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A Small Family Business ★★

Nigel Lindsay in a small family business at the National Theatre At the start of this production, the set – a nearasdammit full size reproduction of every suburban estate house you’ve ever seen – wheels round before our eyes to reveal the home hidden inside. It’s a clever coup. By breaking down the forbidding brick walls it beckons us in, making the cavernous Olivier seem somehow intimate, promising to expose the secrets of those who dwell within. Sadly though, when the set stops moving, all this promise quickly evaporates leaving us with little more than a gigantic doll’s house.

Ayckbourn has been buffeted more than most by the choppy currents of theatrical fashion. Once derided as safe and populist by critics who thought they were being clever, some modern critics (who think they’re being even cleverer) have decided that he is in fact a subversive chronicler of his times. And so A Small Family Business has come to be hailed by Michael Billington as a “devastating assault” on the “entrepreneurial values we were taught to admire in the 80s”, and Mark Ravenhill as “one of the most intensely political plays of the period”.

This, in my opinion, is a reassessment too far. Ayckbourn himself denies that he writes political plays , and on the evidence of this by-the-numbers production, at least, this cat isn’t going to upset even the most squeamish of pigeons.

Our hero, Jack McCracken, begins the play as a pillar of propriety, known by one and all for his upstanding, unshakable principles. The only problem is his extended family don’t share his scruples, and as he takes over his father-in-law’s business he’s drawn deeper and deeper into their murky schemes. As he compromises his beliefs one after the other, he comes round to the view, expressed by his wife, that everyone bends the rules a little here and a little there: it’s the only way to survive. This, say the play’s admirers, is a clear commentary on Thatcherite materialism. And in a sense, of course it is. But it’s actually much more universal than that – the character of Jack owing more than a little to the theatrical archetype of the tested idealist, seen perhaps most powerfully in Ibsen and Miller. But where those playwrights extract pathos, irony and dark, bitter humour from their heroes’ fall from grace, this play offers no such rewards.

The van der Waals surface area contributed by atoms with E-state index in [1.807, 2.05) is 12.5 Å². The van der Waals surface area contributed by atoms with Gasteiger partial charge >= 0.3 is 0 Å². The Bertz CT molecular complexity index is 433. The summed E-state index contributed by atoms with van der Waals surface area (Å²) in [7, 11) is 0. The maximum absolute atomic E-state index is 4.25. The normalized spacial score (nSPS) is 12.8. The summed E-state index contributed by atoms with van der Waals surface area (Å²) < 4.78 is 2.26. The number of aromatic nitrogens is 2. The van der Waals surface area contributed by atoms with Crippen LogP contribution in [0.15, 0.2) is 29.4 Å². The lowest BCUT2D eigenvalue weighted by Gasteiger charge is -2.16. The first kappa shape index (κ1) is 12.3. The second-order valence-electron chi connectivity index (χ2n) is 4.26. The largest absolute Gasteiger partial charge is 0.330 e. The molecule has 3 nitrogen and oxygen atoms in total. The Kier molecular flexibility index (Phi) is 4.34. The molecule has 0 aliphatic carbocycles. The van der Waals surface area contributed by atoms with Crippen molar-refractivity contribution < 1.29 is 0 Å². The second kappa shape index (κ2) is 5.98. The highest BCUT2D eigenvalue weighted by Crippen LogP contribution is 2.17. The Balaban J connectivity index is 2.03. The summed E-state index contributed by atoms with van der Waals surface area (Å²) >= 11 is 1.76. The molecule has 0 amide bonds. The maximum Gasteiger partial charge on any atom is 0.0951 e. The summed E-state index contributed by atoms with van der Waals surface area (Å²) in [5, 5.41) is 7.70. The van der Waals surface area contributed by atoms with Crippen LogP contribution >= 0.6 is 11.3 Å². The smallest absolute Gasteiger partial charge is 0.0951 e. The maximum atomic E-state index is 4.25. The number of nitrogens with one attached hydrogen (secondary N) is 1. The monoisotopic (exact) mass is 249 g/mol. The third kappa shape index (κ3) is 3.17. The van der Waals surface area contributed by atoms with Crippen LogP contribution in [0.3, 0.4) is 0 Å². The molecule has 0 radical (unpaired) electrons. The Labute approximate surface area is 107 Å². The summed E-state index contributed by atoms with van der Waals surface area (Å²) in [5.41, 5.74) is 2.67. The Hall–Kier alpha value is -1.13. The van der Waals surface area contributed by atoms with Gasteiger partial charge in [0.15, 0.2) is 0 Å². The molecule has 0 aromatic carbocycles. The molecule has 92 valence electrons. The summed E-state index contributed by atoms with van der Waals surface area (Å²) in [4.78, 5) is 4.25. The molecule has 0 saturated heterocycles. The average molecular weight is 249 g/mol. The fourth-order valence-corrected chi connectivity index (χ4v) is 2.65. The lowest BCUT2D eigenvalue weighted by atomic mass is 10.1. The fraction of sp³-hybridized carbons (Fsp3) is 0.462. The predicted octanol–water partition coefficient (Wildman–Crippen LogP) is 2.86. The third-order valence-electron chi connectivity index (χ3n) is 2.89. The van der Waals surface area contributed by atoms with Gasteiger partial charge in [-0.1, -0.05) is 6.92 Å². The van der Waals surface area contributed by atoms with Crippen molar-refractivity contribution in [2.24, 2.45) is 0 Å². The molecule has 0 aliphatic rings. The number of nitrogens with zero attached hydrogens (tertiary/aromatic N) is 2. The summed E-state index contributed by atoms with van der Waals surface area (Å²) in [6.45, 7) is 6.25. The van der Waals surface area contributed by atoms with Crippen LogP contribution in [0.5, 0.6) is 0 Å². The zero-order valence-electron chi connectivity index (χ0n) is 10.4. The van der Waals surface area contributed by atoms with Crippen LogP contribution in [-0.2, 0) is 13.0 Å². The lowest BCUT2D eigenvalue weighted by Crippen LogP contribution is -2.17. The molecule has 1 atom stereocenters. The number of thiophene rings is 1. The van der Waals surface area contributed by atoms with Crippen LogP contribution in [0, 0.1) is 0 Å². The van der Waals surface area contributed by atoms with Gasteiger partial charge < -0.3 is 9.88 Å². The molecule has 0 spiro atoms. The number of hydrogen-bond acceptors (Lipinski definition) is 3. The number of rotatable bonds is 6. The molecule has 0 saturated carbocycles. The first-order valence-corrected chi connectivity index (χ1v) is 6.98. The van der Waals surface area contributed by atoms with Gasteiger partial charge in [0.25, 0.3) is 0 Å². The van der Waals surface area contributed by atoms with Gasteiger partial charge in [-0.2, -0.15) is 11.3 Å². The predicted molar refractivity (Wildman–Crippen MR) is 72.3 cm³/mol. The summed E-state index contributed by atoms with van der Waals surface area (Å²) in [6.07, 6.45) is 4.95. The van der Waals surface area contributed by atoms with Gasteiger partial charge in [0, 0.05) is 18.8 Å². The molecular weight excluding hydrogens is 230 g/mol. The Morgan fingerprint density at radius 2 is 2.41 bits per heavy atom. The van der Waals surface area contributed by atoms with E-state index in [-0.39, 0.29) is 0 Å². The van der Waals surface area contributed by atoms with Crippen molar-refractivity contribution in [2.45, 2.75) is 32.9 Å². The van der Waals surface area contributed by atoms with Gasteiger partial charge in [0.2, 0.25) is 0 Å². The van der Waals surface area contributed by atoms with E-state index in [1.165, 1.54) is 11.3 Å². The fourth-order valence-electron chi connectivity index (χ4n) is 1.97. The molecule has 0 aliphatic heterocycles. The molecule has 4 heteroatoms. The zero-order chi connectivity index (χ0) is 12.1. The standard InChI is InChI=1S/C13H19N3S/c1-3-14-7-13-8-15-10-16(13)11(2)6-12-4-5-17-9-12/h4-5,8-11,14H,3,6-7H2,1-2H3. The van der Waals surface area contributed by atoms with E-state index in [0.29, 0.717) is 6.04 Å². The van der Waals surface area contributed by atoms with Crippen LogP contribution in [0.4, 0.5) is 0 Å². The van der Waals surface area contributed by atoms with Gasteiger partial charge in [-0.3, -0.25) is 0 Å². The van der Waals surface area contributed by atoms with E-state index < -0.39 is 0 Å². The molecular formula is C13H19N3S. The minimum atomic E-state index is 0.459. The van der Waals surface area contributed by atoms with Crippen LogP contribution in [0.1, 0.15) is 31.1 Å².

The problem, really, is that Jack is just a nice guy who plays a frustratingly passive part in the story. He’s much too accepting, taking every step of his journey towards the immoral world everybody else inhabits with a moment of comic fluster, of indignance, of mild outrage, then plodding on without ever really being conflicted or or examined. Perhaps it’s true that the danger of rampant commercialism is its uncomplaining, almost unremarked acceptance. But it’s also true that watching someone sort of weak sort of going along with something isn’t particularly dramatic or funny.

The shortcomings of the play are exacerbated by the production, which is entertaining enough but mild and consistently unremarkable. It’s not really Nigel Lindsay’s fault. His Nick is a thoroughly engaging, powerfully likeable presence – it’s just that the script and the direction don’t allow him to be much else. There’s capable support from the large ensemble cast with some amusingly drawn character work. Benedict Hough (who some readers may remember as the geeky one from 1990s sitcom Game On) gives a genuinely extraordinary performance as a snivelling private investigator. His presence is so reptilian as to be physically repulsive, not least because he spits profusely as he talk until saliva runs down his chin and those in the front row (as I was) start wishing the National would hand out souvenir ponchos reading ‘I survived the Splash Zone at A Small Family Business!‘ It’s either a fairly severe medical condition or a bold character choice. Not being able to tell exactly is what makes it great acting.

The evening as a whole feels flabby though. A lot of jokes never really land, the timing never seems quite right, and the more farcical elements lack the necessary precision. That set, so wonderful in its opening moments, is required to represent 4 or 5 different people’s houses over the course of the play, but it’s much too specific to do this, neither director nor designers figuring out a way of solving this staging challenge. And yes, I know the point is that everyone lives in identikit suburban houses. It’s a pretty standard way for artistic types to present ‘ordinary people’, but it’s blinkered. In reality of course no two houses are in any way identical. And either way it’s still deadening to watch.

I have a love/hate relationship with the National, and it tends to work out to a pretty predictable 50/50 split. At its best the theatre is a wonderful place, full of energy and capable of producing extraordinarily imaginative works that simply wouldn’t be possible anywhere else. But so often you find yourself wondering: why this play? Why now? Couldn’t they have found something more necessary to do in this unique space?

What if all your in-laws are outlaws? asks the poster for A Small Family Business. By the end of the evening it’s hard not to answer glumly… So what?


A Small Family Business plays at the National Theatre until 29th June


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